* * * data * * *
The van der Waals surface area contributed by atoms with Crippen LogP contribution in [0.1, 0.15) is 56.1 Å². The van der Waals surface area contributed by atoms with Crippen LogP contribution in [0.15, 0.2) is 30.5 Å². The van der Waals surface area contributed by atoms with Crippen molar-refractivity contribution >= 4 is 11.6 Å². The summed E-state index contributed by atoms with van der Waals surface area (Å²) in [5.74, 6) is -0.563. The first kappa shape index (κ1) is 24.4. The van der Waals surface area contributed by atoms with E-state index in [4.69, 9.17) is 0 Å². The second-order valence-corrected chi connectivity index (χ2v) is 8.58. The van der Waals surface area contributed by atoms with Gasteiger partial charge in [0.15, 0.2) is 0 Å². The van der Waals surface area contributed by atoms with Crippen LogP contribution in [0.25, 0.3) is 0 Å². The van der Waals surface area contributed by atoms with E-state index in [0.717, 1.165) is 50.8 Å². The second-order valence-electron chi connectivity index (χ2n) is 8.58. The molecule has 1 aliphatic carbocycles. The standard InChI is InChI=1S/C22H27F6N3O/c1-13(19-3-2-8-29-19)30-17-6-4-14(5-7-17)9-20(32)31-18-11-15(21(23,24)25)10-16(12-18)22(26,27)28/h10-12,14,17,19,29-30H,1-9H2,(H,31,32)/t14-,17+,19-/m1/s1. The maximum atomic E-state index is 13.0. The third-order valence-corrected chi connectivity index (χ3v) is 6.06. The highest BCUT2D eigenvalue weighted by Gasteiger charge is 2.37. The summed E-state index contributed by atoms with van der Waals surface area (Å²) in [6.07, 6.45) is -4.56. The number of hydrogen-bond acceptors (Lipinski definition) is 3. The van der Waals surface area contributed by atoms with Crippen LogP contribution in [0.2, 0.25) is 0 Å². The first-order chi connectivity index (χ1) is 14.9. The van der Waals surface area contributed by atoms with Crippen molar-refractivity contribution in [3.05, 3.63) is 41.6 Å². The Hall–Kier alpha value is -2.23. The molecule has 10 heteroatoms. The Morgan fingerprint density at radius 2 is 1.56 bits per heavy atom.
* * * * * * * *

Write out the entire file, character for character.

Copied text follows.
The van der Waals surface area contributed by atoms with Crippen LogP contribution in [0.1, 0.15) is 56.1 Å². The van der Waals surface area contributed by atoms with Crippen LogP contribution in [0.15, 0.2) is 30.5 Å². The van der Waals surface area contributed by atoms with Crippen molar-refractivity contribution >= 4 is 11.6 Å². The summed E-state index contributed by atoms with van der Waals surface area (Å²) in [5.74, 6) is -0.563. The first kappa shape index (κ1) is 24.4. The van der Waals surface area contributed by atoms with E-state index in [4.69, 9.17) is 0 Å². The second-order valence-corrected chi connectivity index (χ2v) is 8.58. The van der Waals surface area contributed by atoms with Gasteiger partial charge in [0.15, 0.2) is 0 Å². The van der Waals surface area contributed by atoms with Crippen LogP contribution in [0.25, 0.3) is 0 Å². The van der Waals surface area contributed by atoms with E-state index in [0.717, 1.165) is 50.8 Å². The second-order valence-electron chi connectivity index (χ2n) is 8.58. The molecule has 1 aliphatic carbocycles. The standard InChI is InChI=1S/C22H27F6N3O/c1-13(19-3-2-8-29-19)30-17-6-4-14(5-7-17)9-20(32)31-18-11-15(21(23,24)25)10-16(12-18)22(26,27)28/h10-12,14,17,19,29-30H,1-9H2,(H,31,32)/t14-,17+,19-/m1/s1. The maximum atomic E-state index is 13.0. The third-order valence-corrected chi connectivity index (χ3v) is 6.06. The highest BCUT2D eigenvalue weighted by Gasteiger charge is 2.37. The summed E-state index contributed by atoms with van der Waals surface area (Å²) in [6.07, 6.45) is -4.56. The number of hydrogen-bond acceptors (Lipinski definition) is 3. The van der Waals surface area contributed by atoms with Crippen LogP contribution in [0.2, 0.25) is 0 Å². The first-order chi connectivity index (χ1) is 14.9. The van der Waals surface area contributed by atoms with Crippen molar-refractivity contribution in [3.05, 3.63) is 41.6 Å². The Hall–Kier alpha value is -2.23. The molecule has 10 heteroatoms. The Morgan fingerprint density at radius 2 is 1.56 bits per heavy atom.